A Second Chance After a Harsh Sentence
March 31, 2021
United States v. Jones
2021 U.S. Dist. LEXIS 61279
Angela Dawn Jones has faced a daunting number of challenges in her life to date. From a young age, she witnessed her parents using drugs in front of her daily, and her mother was also an alcoholic. Unsurprisingly, Jones turned to drugs herself when she was still a child. She suffered the loss of her father in a tragic accident when she was only nine years old and has also suffered the premature loss of two of her siblings. As if that wasn’t enough to handle, Jones was also physically abused as a child by her mother, and therefore ran away from home often. At the time of her arrest, Jones was homeless. She has been diagnosed with serious mental health conditions, and while she has a criminal history, it consists almost entirely of driving and drug-related offenses which is consistent with the criminal history of addicts.
Jones has been serving a sentence for conspiracy to distribute 500 grams or more of a mixture and substance containing methamphetamine. Her 2009 sentencing was the result of a plea agreement which carried with it thirty years’ imprisonment to be followed by eight years of supervised release. In July 2019, the Court reduced her term of imprisonment to twenty years, after concluding that “Defendant’s sentence was based on a subsequently reduced Guidelines range.” As a result, her scheduled release date was January 2, 2024.
Jones, who is now fifty years old has completed numerous courses while in custody, including the 500-hour Residential Drug Abuse Program (RDAP). She did so well in RDAP that she was named a mentor and peer-led several classes. She has also worked consistently and “receives outstanding performance evaluations monthly.” The BOP acknowledges that Jones “is a hard worker that needs very little supervision” and “is not seen as a management problem.” In the more than thirteen years Defendant has been incarcerated, she has never had any disciplinary violations. She has a plan for her future, which is to live with her aunt and uncle in her hometown, where she has a strong support network of immediate and extended family. She intends to get her driver’s license reinstated and has plans to be gainfully employed. She would also like to enroll in drug counseling courses so that she can help others overcome their addictions.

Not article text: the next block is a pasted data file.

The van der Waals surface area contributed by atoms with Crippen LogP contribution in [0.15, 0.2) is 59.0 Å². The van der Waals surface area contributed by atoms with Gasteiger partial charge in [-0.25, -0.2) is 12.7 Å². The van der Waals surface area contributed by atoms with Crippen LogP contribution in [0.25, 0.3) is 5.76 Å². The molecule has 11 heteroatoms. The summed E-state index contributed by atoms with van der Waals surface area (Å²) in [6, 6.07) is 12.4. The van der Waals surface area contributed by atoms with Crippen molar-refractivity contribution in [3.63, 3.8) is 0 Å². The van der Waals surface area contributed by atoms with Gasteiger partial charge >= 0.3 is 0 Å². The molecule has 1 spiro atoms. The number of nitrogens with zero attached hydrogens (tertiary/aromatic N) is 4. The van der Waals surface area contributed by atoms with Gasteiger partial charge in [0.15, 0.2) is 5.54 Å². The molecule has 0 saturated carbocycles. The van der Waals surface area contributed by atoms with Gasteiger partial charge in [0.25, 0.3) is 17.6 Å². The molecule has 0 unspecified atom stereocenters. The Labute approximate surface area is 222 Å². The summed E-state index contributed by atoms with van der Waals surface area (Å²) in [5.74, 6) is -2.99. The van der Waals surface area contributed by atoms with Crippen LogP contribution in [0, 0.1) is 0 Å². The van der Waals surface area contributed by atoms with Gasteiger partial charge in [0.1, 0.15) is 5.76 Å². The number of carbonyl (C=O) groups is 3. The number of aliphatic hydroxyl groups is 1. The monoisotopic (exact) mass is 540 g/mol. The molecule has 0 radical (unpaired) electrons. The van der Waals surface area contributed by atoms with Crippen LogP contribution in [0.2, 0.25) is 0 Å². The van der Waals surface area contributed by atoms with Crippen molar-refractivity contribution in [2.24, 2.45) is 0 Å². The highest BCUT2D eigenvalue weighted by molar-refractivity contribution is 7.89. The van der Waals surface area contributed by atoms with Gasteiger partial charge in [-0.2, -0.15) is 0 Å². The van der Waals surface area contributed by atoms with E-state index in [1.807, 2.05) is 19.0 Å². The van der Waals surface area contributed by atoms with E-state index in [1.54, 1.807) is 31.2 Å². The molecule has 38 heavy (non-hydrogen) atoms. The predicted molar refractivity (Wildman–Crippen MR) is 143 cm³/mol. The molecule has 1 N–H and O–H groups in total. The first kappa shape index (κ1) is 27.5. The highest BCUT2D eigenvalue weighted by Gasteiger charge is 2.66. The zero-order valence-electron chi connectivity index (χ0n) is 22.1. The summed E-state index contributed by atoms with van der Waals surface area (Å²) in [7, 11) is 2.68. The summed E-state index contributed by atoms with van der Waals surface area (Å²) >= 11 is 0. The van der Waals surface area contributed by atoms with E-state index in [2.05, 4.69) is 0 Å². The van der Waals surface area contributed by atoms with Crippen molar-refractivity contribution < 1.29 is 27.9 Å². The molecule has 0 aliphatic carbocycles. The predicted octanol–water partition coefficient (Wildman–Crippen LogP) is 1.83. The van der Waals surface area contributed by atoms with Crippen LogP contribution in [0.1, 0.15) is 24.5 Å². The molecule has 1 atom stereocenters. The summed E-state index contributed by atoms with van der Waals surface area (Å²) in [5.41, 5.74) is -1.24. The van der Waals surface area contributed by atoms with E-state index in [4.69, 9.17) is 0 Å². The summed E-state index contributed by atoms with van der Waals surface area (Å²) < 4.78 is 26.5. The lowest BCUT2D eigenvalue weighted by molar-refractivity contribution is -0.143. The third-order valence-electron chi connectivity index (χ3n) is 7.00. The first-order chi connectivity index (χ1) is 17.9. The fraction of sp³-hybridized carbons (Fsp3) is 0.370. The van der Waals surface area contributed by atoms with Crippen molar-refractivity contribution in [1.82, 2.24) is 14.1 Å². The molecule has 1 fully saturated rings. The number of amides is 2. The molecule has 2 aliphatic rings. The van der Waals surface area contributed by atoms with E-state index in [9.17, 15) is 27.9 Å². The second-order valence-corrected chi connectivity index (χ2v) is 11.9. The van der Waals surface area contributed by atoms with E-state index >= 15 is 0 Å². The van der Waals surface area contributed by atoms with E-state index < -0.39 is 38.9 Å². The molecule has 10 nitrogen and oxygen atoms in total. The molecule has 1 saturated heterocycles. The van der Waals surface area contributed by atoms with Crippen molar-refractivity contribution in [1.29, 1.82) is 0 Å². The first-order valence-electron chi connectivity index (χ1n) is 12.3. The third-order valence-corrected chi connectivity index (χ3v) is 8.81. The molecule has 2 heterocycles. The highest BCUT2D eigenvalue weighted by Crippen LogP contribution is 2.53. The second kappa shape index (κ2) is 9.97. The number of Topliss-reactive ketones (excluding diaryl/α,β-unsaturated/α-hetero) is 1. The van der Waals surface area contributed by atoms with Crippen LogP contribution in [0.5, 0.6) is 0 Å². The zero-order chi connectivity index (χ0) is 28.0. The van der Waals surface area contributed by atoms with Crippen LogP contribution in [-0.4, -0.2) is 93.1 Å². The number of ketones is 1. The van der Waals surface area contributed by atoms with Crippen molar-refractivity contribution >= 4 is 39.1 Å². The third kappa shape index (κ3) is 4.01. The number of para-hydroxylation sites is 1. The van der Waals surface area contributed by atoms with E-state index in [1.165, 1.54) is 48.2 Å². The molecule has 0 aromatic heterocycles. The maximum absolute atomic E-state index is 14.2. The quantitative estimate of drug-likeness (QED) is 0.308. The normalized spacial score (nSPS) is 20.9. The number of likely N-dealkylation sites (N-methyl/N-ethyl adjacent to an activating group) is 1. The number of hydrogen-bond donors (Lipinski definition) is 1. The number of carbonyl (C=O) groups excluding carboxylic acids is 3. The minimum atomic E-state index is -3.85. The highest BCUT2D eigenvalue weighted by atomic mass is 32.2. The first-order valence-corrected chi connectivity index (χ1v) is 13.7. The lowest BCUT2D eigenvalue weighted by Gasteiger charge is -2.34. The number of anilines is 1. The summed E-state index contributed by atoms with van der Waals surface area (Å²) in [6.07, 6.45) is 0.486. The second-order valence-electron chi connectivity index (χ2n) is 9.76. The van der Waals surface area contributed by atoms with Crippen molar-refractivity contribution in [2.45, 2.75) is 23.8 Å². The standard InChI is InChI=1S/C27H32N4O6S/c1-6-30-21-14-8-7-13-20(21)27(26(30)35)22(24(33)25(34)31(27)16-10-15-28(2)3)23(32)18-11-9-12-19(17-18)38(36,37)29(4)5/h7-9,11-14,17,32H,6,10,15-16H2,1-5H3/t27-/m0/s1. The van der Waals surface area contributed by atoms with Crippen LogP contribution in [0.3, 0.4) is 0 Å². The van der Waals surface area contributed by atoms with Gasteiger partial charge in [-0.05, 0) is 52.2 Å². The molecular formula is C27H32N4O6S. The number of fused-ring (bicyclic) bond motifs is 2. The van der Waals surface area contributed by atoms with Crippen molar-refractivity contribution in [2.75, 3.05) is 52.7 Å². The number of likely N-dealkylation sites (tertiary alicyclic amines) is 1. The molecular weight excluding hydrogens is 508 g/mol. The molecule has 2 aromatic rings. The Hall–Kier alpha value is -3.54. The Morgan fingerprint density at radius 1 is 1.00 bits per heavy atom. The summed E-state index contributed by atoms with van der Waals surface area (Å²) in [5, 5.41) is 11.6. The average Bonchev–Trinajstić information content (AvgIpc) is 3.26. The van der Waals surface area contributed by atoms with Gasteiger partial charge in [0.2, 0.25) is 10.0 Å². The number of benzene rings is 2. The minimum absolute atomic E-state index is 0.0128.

The court granted compassionate release based on her rehabilitation while incarcerated, and the fact that Jones was coerced into taking a thirty-year plea deal for a low-level drug crime. Additionally, the court stated that her conduct during the last thirteen years and low recidivism risk and security classification prove that she has been deterred from criminal conduct and is not a danger to the public.